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Monitor Placement

Friday, July 30, 2010
By Anne Kramer

Research suggests that among the greatest causes of workplace injury is erroneous placement of computer monitors. Lack of ergonomic knowledge or simply the ignorance thereof, causes millions of office workers worldwide to suffer a number of related injuries – many of which go untreated. Ailments such as eye strain, neck pain, and even back injury have been traced to poor monitor placement. It is important to know, from individual to individual, where best to position your computer screen to avoid these problems.

To this end there are three main factors to consider when deciding where to place your monitor.

Eye-To-Screen Distance

The most important determinant of eyestrain in computer monitor-related cases is eye-to-screen distance. Because this range is the distance over which your eyes must focus to bring characters on your screen in view, it is important to know the optimal distance for yourself. Try this simple test:
  1. Hold your index finger at arms length directly in front of your eyes.
  2. Slowly draw your index finger closer to your nose, following your finger with your eyes.
  3. Identify the distance at which your vision starts to become blurry.
The distance found in step #3 of the above exercise is known as the “distance of convergence.” This length varies from person to person, but is usually around 12 centimeters or 4 ¾ inches. A good rule of thumb when trying to decide how far to place your computer monitor from your eyes is to take your individual distance of convergence, and simply add 25 inches. If you find that this distance is too great to make out characters on your screen, simply enlarge the font you’re using instead of bringing the monitor closer.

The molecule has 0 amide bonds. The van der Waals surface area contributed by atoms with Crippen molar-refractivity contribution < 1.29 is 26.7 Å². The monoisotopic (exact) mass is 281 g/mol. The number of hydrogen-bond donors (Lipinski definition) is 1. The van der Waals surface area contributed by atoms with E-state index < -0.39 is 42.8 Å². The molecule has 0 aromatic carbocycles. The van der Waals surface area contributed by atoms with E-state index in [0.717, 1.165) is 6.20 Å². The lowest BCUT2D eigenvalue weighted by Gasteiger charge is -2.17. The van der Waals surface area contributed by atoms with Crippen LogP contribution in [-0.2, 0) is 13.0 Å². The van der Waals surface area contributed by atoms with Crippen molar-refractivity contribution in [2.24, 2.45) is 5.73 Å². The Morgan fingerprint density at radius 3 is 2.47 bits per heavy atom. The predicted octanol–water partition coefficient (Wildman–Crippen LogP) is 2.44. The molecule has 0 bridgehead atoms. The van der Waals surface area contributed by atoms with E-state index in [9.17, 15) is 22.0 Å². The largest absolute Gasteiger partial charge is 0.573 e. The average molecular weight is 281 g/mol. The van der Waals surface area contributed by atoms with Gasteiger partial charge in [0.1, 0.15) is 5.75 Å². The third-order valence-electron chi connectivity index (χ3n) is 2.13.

Vertical Monitor Location

The average computer worker simply situates their computer monitor at eye level for the sake of ease. It turns out that doing so can actually contribute to eyestrain and neck injury.

The make-up of the human eye allows it to focus more easily on objects that are located slightly below the level of natural eye gaze. Those of us who are getting a little older notice this when we focus on an object close to us, but then realize it’s much easier to see if we tilt our heads back slightly. The same technique can be employed with using your computer monitor. Research shows the optimum placement of the entire viewing area of your computer monitor (that is, the entirety of the screen from top to bottom) ought to be placed between 15 and 50 degrees below the horizontal.

In addition to reducing eye strain and even improving vision of the computer screen, lowering your computer monitor to a position within the above described range can prevent neck strain and injury. Whereas when the computer monitor is placed at eye-level, there are a limited number of neck positions available to the user. When the monitor is lowered however, a full range of lower-tilting neck positions become available and still allow the user to read the screen. Anyone who has used a computer for an extended period of time can tell you keeping your neck in one position can lead to discomfort.

Monitor Tilt

For the same reasons described above, incorrect monitor tilt can lead to additional eyestrain and neck injury. Research has shown that tilting objects to be viewed, whether they be books, computer monitors, or other objects away from the eyes – that is, top further away than the bottom – allows the individual to more easily focus on the object, and do so in a more comfortable neck position.

Positioning your computer monitor may not be as straight-forward as the above article assumes. If you’re looking to improve your workstation ergonomically, but need help re-positioning your monitor, consider the aid of a monitor arm or monitor stand. These simple and effective devices are designed to afford you the widest range of movement when positioning your monitor to allow for any number of possible ergonomic positions.

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